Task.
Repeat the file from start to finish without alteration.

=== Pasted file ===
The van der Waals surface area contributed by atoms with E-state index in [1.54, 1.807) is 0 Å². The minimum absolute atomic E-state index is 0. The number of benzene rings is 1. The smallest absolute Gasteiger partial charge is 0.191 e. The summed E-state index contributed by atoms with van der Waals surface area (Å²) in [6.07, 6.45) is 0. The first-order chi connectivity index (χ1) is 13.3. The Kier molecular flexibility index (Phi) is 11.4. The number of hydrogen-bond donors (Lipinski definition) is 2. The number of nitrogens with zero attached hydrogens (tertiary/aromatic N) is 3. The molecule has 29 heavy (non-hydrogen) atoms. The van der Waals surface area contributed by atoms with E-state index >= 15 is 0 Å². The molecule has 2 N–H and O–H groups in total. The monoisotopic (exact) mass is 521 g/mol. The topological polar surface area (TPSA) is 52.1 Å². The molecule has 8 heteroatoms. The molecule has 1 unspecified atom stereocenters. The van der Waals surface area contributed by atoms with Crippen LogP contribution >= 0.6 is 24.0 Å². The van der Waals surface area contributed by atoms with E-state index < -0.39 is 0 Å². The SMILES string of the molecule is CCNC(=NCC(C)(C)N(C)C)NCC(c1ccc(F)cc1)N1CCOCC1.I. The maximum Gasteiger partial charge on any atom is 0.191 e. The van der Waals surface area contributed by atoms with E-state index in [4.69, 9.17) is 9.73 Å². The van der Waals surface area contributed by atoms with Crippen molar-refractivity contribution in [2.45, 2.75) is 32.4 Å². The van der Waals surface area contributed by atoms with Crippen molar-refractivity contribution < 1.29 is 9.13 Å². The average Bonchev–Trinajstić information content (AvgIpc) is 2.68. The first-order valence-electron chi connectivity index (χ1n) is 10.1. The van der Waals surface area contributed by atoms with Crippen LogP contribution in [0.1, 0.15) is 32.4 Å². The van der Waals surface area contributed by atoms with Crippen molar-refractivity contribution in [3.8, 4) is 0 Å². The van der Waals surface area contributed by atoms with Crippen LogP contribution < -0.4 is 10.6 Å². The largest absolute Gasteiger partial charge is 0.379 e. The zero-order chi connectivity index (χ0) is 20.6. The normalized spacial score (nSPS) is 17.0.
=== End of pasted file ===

The van der Waals surface area contributed by atoms with E-state index in [1.54, 1.807) is 0 Å². The minimum absolute atomic E-state index is 0. The number of benzene rings is 1. The smallest absolute Gasteiger partial charge is 0.191 e. The summed E-state index contributed by atoms with van der Waals surface area (Å²) in [6.07, 6.45) is 0. The first-order chi connectivity index (χ1) is 13.3. The Kier molecular flexibility index (Phi) is 11.4. The number of hydrogen-bond donors (Lipinski definition) is 2. The number of nitrogens with zero attached hydrogens (tertiary/aromatic N) is 3. The molecule has 29 heavy (non-hydrogen) atoms. The van der Waals surface area contributed by atoms with E-state index >= 15 is 0 Å². The molecule has 2 N–H and O–H groups in total. The monoisotopic (exact) mass is 521 g/mol. The topological polar surface area (TPSA) is 52.1 Å². The molecule has 8 heteroatoms. The molecule has 1 unspecified atom stereocenters. The van der Waals surface area contributed by atoms with Crippen LogP contribution >= 0.6 is 24.0 Å². The van der Waals surface area contributed by atoms with E-state index < -0.39 is 0 Å². The SMILES string of the molecule is CCNC(=NCC(C)(C)N(C)C)NCC(c1ccc(F)cc1)N1CCOCC1.I. The maximum Gasteiger partial charge on any atom is 0.191 e. The van der Waals surface area contributed by atoms with E-state index in [4.69, 9.17) is 9.73 Å². The van der Waals surface area contributed by atoms with Crippen molar-refractivity contribution in [2.45, 2.75) is 32.4 Å². The van der Waals surface area contributed by atoms with Crippen molar-refractivity contribution < 1.29 is 9.13 Å². The average Bonchev–Trinajstić information content (AvgIpc) is 2.68. The first-order valence-electron chi connectivity index (χ1n) is 10.1. The van der Waals surface area contributed by atoms with Crippen LogP contribution in [0.1, 0.15) is 32.4 Å². The van der Waals surface area contributed by atoms with Crippen molar-refractivity contribution in [3.8, 4) is 0 Å². The van der Waals surface area contributed by atoms with Crippen LogP contribution < -0.4 is 10.6 Å². The largest absolute Gasteiger partial charge is 0.379 e. The zero-order chi connectivity index (χ0) is 20.6. The normalized spacial score (nSPS) is 17.0.